Discover more from Lukasz Olejnik on Cyber, Privacy and Tech Policy Critique
TechLetters #139 Supply-chain issue of malicious software packages on the rise. CPU bugs leak data. Privacy-preserving database.
AI cyber competition. White House announces a competition to "use artificial intelligence (AI) to protect the United States’ most important software, such as code that helps run the internet and our critical infrastructure"
Breach of tens of millions of UK voters’ data. Cyberattack on the UK’s Electoral Commission. Undetected for more than a year (since 2021 until 2022). Culprit unknown. Number of affected people unknown. However, no risk of impact on election results, as paper used in election.
Another micro architectural CPU security weakness. In Intel processors. Downfall. The risk? Well, a program on your computer can steal sensitive data. Like passwords, encryption keys. Bypassing normal protections that would make it impossible through isolation. "undermine the security of computers running everywhere across the internet".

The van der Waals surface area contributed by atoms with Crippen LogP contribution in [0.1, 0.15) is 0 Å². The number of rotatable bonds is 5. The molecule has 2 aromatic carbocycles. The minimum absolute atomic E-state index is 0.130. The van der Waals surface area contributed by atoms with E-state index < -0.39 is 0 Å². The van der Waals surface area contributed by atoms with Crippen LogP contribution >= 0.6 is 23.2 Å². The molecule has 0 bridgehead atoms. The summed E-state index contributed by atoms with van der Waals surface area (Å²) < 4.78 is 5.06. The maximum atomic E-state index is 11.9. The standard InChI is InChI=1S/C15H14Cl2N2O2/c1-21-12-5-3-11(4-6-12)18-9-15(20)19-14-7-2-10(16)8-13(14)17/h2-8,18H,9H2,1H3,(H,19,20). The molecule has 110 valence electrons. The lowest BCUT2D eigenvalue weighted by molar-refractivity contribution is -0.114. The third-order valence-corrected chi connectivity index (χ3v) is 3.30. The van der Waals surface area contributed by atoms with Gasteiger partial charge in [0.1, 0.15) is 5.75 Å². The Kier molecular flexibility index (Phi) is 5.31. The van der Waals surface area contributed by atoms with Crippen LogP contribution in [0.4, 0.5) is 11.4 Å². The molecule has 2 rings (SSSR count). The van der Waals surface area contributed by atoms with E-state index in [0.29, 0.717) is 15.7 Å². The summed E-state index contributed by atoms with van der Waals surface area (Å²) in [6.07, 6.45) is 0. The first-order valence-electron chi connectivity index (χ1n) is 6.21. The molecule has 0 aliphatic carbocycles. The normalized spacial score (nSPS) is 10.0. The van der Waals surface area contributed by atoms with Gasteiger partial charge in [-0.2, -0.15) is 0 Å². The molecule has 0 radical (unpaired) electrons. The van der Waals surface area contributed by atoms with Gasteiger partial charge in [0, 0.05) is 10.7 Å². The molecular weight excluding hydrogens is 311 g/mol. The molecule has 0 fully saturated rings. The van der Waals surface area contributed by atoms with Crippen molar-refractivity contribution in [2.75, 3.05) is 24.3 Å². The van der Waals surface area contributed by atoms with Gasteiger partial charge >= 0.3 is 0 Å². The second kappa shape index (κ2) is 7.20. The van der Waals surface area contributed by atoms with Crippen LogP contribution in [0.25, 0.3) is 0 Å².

The US bans US investments in China's advanced chip and artificial intelligence sectors, quantum information technologies. Due to concerns and a desire to prevent the Chinese military from accessing US technology and capital.
Assessment of Lapsu$. Ransomware group.
Meta/Facebook is deploying privacy-preserving technologies to create a database the uses of which is unknown for its operator. Private queries! First application: discovering when/if password security is breached. It's likely that it MAY be deployed in the more privacy-friendly technologies in different domain, too. Like in advertisements, why not.
There's a problem with ChatGPT? "52% of ChatGPT’s answers contain inaccuracies and 77% are verbose. Nevertheless, users still prefer ChatGPT’s responses 39.34% of the time due to their comprehensiveness and articulate language style". Study based on programming assignments and Stack Overflow.
In case you feel it's worth it to forward this content further:
If you’d like to share: